The Delta Grassroots Caucus (DGC) is a broad coalition of grassroots leaders in the eight-state Delta region. DGC is also a founding partner of the Economic Equality Caucus,
which advocates for economic equality across the USA.

Congress, Presidential Campaigns, Leaders across the USA for Economic Equality Event in Washington, DC, Nov. 4-5

Posted on September 03, 2015 at 12:12 PM

The Delta Grassroots Caucus is one of the driving forces for the national Economic Equality Conference Nov. 4-5, 2015 on Capitol Hill in Washington, DC.

We have limited spaces available and are partnering with several other similarly situated regions across the country, and spaces will have to be allotted on a first-come, first-served basis. Space is filling up.

Please RSVP today by replying to this email at or calling (202) 360-6347, and then registering. Registration information is below in this message.

The basic concept is to join forces with similarly situated regions like the Greater Delta Region who have also not shared equally in America’s prosperity, such as Appalachia, the Southwest Border, the Midwest, and economically distressed areas in regions that are generally thought to be more prosperous but in fact have extremes of wealth and poverty in close proximity to each other, including New York, the Washington, DC/Baltimore area, and parts of Florida.

Their views on job creation and economic equality tend to be similar to ours in the Delta, and we will amplify our voices to the national powers that be by joining forces with them.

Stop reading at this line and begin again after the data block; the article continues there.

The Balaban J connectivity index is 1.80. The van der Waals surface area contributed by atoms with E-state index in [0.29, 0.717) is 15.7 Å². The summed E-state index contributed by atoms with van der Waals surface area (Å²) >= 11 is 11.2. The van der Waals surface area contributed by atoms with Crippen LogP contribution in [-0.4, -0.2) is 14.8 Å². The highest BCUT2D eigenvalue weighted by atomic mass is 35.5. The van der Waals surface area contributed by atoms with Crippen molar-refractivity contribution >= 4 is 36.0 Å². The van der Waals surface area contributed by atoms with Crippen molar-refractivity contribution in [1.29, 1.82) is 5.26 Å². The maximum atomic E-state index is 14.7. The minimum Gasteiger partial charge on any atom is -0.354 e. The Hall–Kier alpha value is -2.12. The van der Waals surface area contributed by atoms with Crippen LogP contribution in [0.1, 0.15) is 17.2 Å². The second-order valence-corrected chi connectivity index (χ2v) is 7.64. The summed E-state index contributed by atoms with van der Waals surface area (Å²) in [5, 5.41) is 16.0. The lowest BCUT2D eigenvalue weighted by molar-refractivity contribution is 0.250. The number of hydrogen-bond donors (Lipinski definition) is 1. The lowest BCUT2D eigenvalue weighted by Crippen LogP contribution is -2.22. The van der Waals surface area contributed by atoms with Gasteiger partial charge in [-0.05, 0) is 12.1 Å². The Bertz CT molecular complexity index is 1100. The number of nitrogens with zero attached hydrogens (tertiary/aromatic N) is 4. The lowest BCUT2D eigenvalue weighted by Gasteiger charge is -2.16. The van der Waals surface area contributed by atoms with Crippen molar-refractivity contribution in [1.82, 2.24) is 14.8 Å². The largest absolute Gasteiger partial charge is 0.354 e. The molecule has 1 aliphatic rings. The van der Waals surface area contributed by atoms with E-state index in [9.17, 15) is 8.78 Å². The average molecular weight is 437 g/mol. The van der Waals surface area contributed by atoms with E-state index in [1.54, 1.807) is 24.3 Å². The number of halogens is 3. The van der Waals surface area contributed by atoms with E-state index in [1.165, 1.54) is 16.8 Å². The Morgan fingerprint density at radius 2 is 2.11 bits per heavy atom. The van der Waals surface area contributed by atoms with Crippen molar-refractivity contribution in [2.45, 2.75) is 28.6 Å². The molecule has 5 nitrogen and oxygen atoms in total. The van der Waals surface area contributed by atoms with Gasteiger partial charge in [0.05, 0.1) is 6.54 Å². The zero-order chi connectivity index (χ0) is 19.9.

This is bipartisan and interfaith.

If you are interested in only one or two of these subjects, scroll down to that section; each one of them has a large heading.










House session: Opening session is Wednesday evening, Nov. 4, from 4:15 p.m. to 7:45 p.m. at the Gold Room of the House Rayburn building.

Senate session is Thursday morning, Nov. 5, from 8:30 a.m. to 11 a.m at Senate Dirksen Hearing Room 106.

Closing session is at the historic Lutheran Church of the Reformation on Capitol Hill near the US Supreme Court, 11:45 a.m. to 3:45 p.m. Luncheon is from 11:45 a.m. to 1 p.m. and the main session is in the sanctuary from 1 p.m. to 2:45 p.m.

Part of the Lutheran Church on Capitol Hill session will consist of hearing from front-running Presidential campaign speakers.


There are a large number of initiatives being recommended to fight economic inequality, hunger and poverty. Based on feedback from many partners across the country, among the key issues that will be covered are:

–job creation at solid wage levels,

–health care for underserved populations,

–support for full funding for SNAP, school meals, summer meals, WIC, and other major nutrition programs;

–women and children’s issues, due to the continuing gap in pay for equal work between men and women, and the alarmingly high poverty rates for single women and children, especially African American and Hispanic children;

–investments in affordable housing, transportation, broadband access and other infrastructure to create jobs and improve our deteriorating infrastructure;

–immigration and a legal path to citizenship;

–civil rights and racial justice;

–and renewable energy, energy efficiency and green jobs.

As a smaller-scale but nonetheless important issue, we support opening up trade to Cuba, which was formerly a huge market for American agricultural products and will provide a new and growing market when the counterproductive embargo policy ends. The embargo has done nothing to undermine the Castro regime and after 50 years of a failed policy it’s time for a change to help American producers.